Hyōtō Ryūkyū-koku ki

The Hyōtō Ryūkyū-koku ki (漂到流球国記) (loosely translated as Record of Drifting to the State of Ryūkyū') was a book written by Japanese Buddhist monk Keisei in 1244. He interviewed travelers who, during a sea voyage to Song China, drifted to what they believed to be Ryūkyū. It reflects the long-lasting Japanese perception of Ryūkyū as the land of man-eating demons.[1]

Autograph manuscript



The author Keisei (1189–1268) was a Tendai Buddhist affiliated with Onjō-ji and is said to be an elder brother of Regent Kujō Michiie. Interviewing a sailor and two passenger monks of the ship, he wrote the book in 1244. According to the book, the ship left Ojika of the Gotō Islands in western Kyushu for Song China on the 8th day of the 9th month of 1243. It was caught up in a storm for nine days, and on the 17th day, drifted to what the people believed to be Ryūkyū, where they made contacts with native people for a week. On the 26th day, they managed to set out to the ocean. They reached Fujian, China on the 29th day. They returned to Japan in the next year.[2]

When they drifted to an island, they discussed where they were. One said Kikai (貴賀国) and another said Nanban (南蕃国). Yet another pointed to Ryūkyū (流球国), and they arrived at the conclusion that they were in Ryūkyū. They were frightened because Ryūkyū was believed to the land of man-eating demons.

On the 18th day, some twenty people landed but found no one in the wildland. On the next day, they saw cooking smoke in the distance. They also found a hut made of red woods, where they identified human bones in the hearth. Interpretting them as a sign of cannibalism, they became convinced that they were indeed in Ryūkyū.

On the 20th day, they explored a different direction and finally found a native man, who was in a child hairstyle (long unbound hair) and in barefoot, wore red clothes and a red headband, and was armed with a spear. On the 21st day, they were attacked by ships quite different from Japanese or Chinese ones. Each boat carried some ten warriors who fired a hail of arrows. The book contains a picture depicting the scene.

On the 22nd day, they reached a ceasefire. Having a close encounter with the natives, they found that the natives were taller and darker-skinned than Japanese. They wore pierced earrings and golden choker rings. Their language was different from Japanese or Chinese and they had no writing system. The Japanese gave kimono and rice and got boiled taro and dried seaweed in return.[2]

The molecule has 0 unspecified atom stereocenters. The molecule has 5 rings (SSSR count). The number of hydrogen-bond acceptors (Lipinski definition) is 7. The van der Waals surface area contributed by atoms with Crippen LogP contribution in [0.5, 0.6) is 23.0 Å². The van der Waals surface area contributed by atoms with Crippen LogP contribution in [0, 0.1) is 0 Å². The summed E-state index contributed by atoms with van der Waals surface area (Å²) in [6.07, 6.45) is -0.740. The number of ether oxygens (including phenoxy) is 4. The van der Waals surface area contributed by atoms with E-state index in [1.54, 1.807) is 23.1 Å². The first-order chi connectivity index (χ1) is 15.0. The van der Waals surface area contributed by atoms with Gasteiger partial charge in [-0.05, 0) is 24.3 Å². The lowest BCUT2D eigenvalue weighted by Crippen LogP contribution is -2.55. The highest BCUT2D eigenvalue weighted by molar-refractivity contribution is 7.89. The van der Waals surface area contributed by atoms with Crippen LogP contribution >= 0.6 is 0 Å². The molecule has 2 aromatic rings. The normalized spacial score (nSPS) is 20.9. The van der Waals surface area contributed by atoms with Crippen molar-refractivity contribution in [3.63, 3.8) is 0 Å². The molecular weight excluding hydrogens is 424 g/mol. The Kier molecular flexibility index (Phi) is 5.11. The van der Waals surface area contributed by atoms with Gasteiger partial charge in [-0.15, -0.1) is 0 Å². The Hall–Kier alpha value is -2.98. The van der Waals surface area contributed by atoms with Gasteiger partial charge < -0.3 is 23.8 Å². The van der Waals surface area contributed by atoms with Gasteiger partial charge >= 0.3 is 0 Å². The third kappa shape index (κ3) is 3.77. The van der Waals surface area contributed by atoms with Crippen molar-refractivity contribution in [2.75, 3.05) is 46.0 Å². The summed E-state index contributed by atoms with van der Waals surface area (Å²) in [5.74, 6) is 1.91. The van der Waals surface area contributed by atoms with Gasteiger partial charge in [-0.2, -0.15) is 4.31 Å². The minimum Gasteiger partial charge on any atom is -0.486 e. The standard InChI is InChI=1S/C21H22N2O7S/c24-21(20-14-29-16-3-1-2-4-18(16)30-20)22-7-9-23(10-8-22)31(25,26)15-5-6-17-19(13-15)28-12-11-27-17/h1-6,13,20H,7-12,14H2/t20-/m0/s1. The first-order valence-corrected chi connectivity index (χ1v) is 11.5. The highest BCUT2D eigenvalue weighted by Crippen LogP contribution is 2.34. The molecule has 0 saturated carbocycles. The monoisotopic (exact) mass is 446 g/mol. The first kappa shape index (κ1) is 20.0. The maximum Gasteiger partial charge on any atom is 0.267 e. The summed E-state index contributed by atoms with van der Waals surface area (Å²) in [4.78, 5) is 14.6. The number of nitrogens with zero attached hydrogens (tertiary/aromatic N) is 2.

Ryūkyū: Okinawa Island or Taiwan?


What Ryūkyū referred to remains a matter of controversy. Ryūkyū was a loan word from Chinese (Liuqiu in Chinese). The Chinese accounts on Liuqiu since the Book of Sui were so vague and inconsistent that modern historians are unsure whether it referred to Okinawa Island or Taiwan.

Japanese historians Jun'ichi Yamazato and Shōsuke Murai argue that the Ryūkyū in this book was Okinawa Island. They believe that Taiwan is too close to Fujian for four or five days of a sea voyage. The red headband, red woods, and sabani-like boats are indicative of Okinawan features.[3][2] Masatou Kodama questions the Okinawa hypothesis because the depiction of the natives are reminiscent of Taiwanese aborigines.[1]

Regardless of what it referred to, Ryūkyū as the land of man-eating demons was a long-lasting Japanese perception. The first known Japanese use of the word was of 803, when Buddhist monk Kūkai sent a letter to a Chinese official. Kūkai stated that during a voyage to China, Kūkai and others "had lost their courage at the thought of the tiger-like nature of (the people of) Ryūkyū" (失膽留求之虎性). Similarly, Enchin drifted to what he believed to be Ryūkyū during his voyage to Tang China in 853. He later described Ryūkyū as the land of cannibals (所謂流捄国喫人之地). Because Enchin was the founder of Onjō-ji, with which Keisei was affiliated, Keisei had deeper knowledge about Enchin's voyage. Keisen concluded the book with a reference to Enchin's drift to Ryūkyū.[4]

Kikai and Nanban


Japanese historian Shūichi Nagayama notes the use of a positive character (貴, noble) for the first character of Kikai (貴賀国) while the rest of the 13th-century sources consistently used a negative character (鬼, ghost). He conjectures that by choosing the positive character, the civilized Kikai was contrasted with Ryūkyū, the land of man-eating demons. More than half a century before the voyage, the future shogun Minamoto no Yoritomo ordered Utsunomiya Nobufusa and Amano Tōkage to make a military expedition to Kikaigashima in 1187 and they managed to complete the operation in the next year. Nagayama identifies Kikai as Kikai Island of the Amami Islands.[4]

Modern historians identify Nanban as Amami Ōshima. This word rarely appeared in historical sources, but more than two centuries earlier, it did refer to Amami Ōshima. According to the Nihon Kiryaku, the Nanban attacked Kyushu in 997. In the Shōyūki, the author Fujiwara no Sanesuke identified Nanban as Amami Island (i.e., Amami Ōshima). The Nihon Kiryaku states that Dazaifu, the administrative center of Kyushu, ordered Kikai Island to subdue the Nanban.[4]

See also



  1. ^ a b Kodama Masatou 小玉正任 (2007). Ryūkyū to Okinawa no meishō no hensen 琉球と沖縄の名称の変遷 (in Japanese). Ryūkyū Shinpōsha 琉球新報社.
  2. ^ a b c Murai Shōsuke 村井章介 (2019). Ko-Ryūkyū 古琉球 (in Japanese). KADOKAWA.
  3. ^ Yamazato Jun'ichi 山里純一 (2012). Kodai no Ryūkyū-ko to Higashi Ajia 古代の琉球弧と東アジア (in Japanese). Yoshikawa Kōbunkan 吉川弘文館.
  4. ^ a b c Nagayama Shūichi 永山修一 (2011). "Kodai chūsei no Ryūkyū Kikaigashima" 古代・中世のリュウキュウ・キカイガシマ. In Takeda Kazuo 竹田和夫 (ed.). Kodai chūsei no kyōkai ishiki to bunka kōryū 古代中世の境界意識と文化交流 (in Japanese). Bensey Publishing.